The cemetery is the product of years of bipartisan work with local veterans
Washington, DC - Colorado U.S. Senator Michael Bennet is urging Colorado veterans to submit suggested names to the Department of Veterans Affairs (VA), as they have announced the formal naming process has begun for the new VA national cemetery in southern Colorado. Bennet has worked for 6 years to establish the 374-acre cemetery which will serve roughly 95,000 veterans. Currently, the nearest cemetery for veterans and their families is more than 70 miles away.
"The veteran and military community has been working for years toward a new national VA cemetery in southern Colorado. We're happy to be part of those efforts and excited that the naming process has begun," Bennet said. "The Pikes Peak region has one of the highest concentrations of veterans in the country, and now local veterans and their families will be able to bury their loved ones closer to home. Veterans should submit their recommendations to the VA over the next few months. It should reflect the proud history of southern Colorado."
The VA announced it will send formal letters to local veterans and the military community so that suggestions for names may be submitted during the following 60 days. It will compile a list of suggested names that comply with VA guidance for naming new national cemeteries. The Interim Under Secretary for Memorial Affairs will then submit a recommended name to the Secretary, who has the final responsibility for naming new national cemeteries.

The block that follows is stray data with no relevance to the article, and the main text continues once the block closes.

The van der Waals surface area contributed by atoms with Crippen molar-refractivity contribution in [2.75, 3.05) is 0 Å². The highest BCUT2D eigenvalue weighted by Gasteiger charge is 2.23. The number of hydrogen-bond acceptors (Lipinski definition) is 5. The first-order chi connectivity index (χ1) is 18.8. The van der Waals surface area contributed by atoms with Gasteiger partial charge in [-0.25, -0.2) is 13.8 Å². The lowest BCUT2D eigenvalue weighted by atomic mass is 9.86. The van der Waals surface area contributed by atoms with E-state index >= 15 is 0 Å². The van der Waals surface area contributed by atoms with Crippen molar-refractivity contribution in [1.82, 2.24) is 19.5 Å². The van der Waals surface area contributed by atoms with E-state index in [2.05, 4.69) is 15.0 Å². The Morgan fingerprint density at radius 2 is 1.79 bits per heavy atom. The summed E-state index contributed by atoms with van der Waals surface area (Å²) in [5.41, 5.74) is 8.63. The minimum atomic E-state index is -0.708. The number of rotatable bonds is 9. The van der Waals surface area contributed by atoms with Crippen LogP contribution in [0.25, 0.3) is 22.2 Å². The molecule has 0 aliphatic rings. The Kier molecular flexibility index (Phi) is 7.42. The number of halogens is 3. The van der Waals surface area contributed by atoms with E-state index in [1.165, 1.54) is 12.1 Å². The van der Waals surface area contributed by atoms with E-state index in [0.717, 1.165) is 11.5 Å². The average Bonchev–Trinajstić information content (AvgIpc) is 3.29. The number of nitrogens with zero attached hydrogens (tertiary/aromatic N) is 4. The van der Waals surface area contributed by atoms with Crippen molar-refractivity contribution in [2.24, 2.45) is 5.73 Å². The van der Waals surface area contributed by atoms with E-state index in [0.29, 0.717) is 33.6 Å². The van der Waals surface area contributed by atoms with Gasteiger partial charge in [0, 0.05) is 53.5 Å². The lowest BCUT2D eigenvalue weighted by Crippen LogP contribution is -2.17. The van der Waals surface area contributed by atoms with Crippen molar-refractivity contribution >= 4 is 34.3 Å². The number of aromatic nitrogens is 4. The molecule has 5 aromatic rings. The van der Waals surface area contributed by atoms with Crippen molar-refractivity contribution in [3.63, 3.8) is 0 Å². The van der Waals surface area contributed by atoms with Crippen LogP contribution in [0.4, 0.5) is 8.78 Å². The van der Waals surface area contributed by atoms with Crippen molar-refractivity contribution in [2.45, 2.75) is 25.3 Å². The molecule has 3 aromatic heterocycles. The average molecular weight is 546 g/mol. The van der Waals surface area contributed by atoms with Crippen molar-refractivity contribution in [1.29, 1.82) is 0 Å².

In general, names for VA national cemeteries must first and foremost help to nationally identify the location, while also having broad appeal to the veteran population, and provide a positive impression through its relation to history, region, community, or other notable geographic features.
Bennet worked with former Senator Mark Udall and Congressman Doug Lamborn to bring a national cemetery to southern Colorado. In 2009, he sponsored legislation with then-Senator Udall to create the cemetery and in 2010 the President's budget request included language that reduced the population threshold used to determine where new national veterans cemeteries could be built from 170,000 to 80,000 veterans living within 75 miles of a potential site. This language, which followed a meeting Bennet held with then-VA Secretary Eric Shinseki, allowed the VA to build a cemetery in southern Colorado. In October 2013, following a rigorous review process that included public meetings and a public comment period, the VA announced it had agreed to purchase land for this preferred site in Colorado Springs.
This will be the third VA national cemetery in Colorado.
Questions or concerns can be submitted to Glenn Madderom, Chief of the Cemetery Development and Improvement Service at firstname.lastname@example.org or 317-916-3797.